That's understandable. Tough times lead consumers to make tough choices. But here's where Sheehan's and Kenyon's analysis stopped me in my tracks. As Kenyon explained: "What's interesting is that when you look at and compare some of the attitudes and behaviors in the U.S. to other developed markets, the U.S. is actually more like a developing market in terms of the way they think and behave green."
Kenyon elaborated. "What we see in more developed countries is that, yes, there is the idea of having a personal benefit, but there is a greater sense of altruism when you're behaving green. In the U.S., it has more to do with the personal benefit as opposed to having some sort of general sense that we have to save the planet."
I wanted to be sure I understood. "So, in a developing economy, there's much more of a personal self-interest involved in making green purchasing choices, and less emphasis on the greater good, and that's similar to what you're seeing in the U.S.?
Replied Kenyon, "That's exactly what we're saying."
There you have it. American consumers may have more in common with their counterparts in Chad, Chile, and China than one might ever have imagined.
GfK's latest research also indicates that the recession may be leading Americans to let businesses off the hook in addressing their environmental impacts. In its most recent semiannual "core wave" survey of 4,000 consumers, it found that "being environmentally responsible" ranked last in a list of five qualities of what it means for companies to be "responsible," behind providing good jobs, protecting workers, producing quality products, and charging reasonable prices. In most developed markets, such as Western Europe, "being environmentally responsible" ranks second or third.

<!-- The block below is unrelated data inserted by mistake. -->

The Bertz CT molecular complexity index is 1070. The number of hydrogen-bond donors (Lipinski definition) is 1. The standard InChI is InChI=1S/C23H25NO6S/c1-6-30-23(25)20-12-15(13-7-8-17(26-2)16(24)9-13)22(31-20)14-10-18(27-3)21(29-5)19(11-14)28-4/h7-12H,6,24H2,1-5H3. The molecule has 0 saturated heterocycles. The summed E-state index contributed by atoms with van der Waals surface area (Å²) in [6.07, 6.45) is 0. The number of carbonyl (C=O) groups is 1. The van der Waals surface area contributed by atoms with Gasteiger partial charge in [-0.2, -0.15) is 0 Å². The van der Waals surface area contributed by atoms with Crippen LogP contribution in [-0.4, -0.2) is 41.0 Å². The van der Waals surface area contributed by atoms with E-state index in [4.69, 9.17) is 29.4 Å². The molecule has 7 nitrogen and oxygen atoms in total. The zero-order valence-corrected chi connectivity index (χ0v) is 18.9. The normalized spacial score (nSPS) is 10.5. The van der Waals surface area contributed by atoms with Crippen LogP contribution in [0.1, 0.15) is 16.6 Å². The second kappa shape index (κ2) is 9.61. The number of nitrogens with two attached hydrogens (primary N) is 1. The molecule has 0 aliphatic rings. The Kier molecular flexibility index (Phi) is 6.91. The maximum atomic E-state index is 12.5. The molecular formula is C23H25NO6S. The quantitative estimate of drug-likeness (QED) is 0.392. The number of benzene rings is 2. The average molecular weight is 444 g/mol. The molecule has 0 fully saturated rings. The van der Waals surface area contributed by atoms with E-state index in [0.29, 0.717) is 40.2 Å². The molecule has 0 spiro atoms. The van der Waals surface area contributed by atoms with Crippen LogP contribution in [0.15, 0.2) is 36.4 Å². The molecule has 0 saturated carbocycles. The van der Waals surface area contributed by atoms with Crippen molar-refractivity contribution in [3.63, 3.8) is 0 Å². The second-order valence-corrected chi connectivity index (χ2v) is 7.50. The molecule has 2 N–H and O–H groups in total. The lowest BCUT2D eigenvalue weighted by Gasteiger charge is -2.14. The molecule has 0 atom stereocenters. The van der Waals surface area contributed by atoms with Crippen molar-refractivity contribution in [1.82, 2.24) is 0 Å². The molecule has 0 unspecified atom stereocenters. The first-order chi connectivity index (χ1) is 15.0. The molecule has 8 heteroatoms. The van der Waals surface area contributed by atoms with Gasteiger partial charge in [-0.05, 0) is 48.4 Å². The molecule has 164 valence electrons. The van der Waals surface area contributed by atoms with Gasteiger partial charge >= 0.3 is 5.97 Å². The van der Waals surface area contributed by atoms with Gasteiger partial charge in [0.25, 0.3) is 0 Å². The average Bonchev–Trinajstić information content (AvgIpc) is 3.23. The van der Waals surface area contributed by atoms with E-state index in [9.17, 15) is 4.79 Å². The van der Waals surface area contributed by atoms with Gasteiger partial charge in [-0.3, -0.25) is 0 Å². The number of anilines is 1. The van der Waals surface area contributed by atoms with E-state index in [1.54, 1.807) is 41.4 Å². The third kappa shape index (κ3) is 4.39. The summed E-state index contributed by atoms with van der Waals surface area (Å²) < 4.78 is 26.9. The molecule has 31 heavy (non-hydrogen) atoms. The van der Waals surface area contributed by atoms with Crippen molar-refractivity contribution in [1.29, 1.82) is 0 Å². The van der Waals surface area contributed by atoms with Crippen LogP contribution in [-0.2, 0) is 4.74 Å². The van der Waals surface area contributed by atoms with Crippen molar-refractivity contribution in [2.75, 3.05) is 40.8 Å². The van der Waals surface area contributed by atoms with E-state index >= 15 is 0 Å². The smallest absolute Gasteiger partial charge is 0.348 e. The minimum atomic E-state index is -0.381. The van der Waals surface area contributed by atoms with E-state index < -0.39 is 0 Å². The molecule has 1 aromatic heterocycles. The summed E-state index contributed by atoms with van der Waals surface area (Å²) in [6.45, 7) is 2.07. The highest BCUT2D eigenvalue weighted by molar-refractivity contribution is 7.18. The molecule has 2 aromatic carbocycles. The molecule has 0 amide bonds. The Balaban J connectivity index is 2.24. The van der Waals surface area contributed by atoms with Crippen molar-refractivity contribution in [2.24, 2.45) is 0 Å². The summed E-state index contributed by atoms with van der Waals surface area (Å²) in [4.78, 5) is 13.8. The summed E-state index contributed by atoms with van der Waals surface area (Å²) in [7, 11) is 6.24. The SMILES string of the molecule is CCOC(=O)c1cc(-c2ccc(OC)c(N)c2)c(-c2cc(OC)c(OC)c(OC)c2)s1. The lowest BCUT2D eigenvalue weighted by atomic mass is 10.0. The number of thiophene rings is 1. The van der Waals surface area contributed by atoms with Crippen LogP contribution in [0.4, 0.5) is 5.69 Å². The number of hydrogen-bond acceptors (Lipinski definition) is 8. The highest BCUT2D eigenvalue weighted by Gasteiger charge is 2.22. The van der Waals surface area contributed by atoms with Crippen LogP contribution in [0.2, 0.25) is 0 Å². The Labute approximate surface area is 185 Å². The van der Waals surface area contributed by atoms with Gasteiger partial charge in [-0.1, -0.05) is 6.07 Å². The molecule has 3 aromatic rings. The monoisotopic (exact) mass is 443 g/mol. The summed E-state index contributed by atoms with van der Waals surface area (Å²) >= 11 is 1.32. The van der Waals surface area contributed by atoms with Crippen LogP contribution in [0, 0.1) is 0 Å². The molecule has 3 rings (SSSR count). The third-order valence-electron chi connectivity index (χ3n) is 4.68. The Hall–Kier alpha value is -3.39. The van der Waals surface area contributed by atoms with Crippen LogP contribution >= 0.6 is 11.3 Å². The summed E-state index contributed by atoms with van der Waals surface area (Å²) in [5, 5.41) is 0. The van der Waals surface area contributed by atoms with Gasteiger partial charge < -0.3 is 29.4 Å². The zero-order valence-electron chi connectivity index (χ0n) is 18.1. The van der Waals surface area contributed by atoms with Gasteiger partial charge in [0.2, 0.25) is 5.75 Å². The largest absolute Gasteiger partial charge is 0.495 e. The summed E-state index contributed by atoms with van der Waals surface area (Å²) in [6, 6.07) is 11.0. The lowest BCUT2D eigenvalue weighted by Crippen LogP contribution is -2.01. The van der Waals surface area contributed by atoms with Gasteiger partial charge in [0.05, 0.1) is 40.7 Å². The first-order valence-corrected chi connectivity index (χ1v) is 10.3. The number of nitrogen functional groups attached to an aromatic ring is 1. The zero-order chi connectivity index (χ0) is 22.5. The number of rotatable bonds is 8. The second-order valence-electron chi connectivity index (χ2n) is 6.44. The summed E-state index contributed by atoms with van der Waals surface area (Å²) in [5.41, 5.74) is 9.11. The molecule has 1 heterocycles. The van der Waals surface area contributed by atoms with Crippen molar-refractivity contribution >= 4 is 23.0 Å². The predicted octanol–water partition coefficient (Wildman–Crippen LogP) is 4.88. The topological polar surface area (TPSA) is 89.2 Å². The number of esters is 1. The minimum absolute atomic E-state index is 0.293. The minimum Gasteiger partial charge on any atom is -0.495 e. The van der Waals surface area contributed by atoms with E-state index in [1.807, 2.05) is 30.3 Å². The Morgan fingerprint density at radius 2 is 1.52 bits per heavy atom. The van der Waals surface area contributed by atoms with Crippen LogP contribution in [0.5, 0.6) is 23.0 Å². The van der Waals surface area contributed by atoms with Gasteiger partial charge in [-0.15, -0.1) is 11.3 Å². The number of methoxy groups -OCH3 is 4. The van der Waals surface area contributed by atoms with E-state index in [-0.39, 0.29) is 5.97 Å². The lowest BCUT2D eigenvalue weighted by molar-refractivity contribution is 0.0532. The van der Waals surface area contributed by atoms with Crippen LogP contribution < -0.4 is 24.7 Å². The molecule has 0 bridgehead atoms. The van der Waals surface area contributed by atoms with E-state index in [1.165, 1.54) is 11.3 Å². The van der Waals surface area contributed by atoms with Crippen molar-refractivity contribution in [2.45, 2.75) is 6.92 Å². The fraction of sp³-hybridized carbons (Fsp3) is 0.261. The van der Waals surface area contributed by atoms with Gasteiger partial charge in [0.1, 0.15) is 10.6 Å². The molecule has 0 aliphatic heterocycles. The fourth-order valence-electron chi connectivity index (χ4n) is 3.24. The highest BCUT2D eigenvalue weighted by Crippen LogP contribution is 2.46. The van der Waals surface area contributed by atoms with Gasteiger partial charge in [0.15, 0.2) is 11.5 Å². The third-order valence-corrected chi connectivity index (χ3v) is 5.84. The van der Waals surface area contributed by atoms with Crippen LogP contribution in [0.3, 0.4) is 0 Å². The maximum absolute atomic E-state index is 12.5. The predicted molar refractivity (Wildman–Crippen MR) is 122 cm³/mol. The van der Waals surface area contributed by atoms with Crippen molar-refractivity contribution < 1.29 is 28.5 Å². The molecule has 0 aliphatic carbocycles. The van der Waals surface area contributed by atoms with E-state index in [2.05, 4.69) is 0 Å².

Moreover, when asked who should be taking the lead in addressing environmental problems, business again ranked last, with only 32 percent of Americans naming it as their first or second choice of who should be responsible, behind the federal government (46 percent) and individuals (39 percent). Says Kenyon: "It's no longer this idea of going green at the expense of some other issues."
None of this exactly shocked me -- though the fact that personal responsibility trumps business responsibility seems noteworthy -- and it's generally consistent both with my unscientific observations as well as the hardcore survey research done by my colleagues as part of GreenBiz.com's recently launched Green Confidence Index, which found a similar distrust for companies and a growing reliance on government for solutions, but still showed that green hasn't gone away during the recession, having become embedded in the marketplace.
So, is it really different this time? Not so much. In fact, I'm amazed how American attitudes toward green shopping aren't that different than they were nearly 20 Earth Days ago. As was true in the early 1990s, people today tell pollsters overwhelmingly that they want to be part of the solution, but that they won't budge much more than an inch to do so.
As I've been saying lately on the stump: When it comes to "change," Americans love the noun, hate the verb.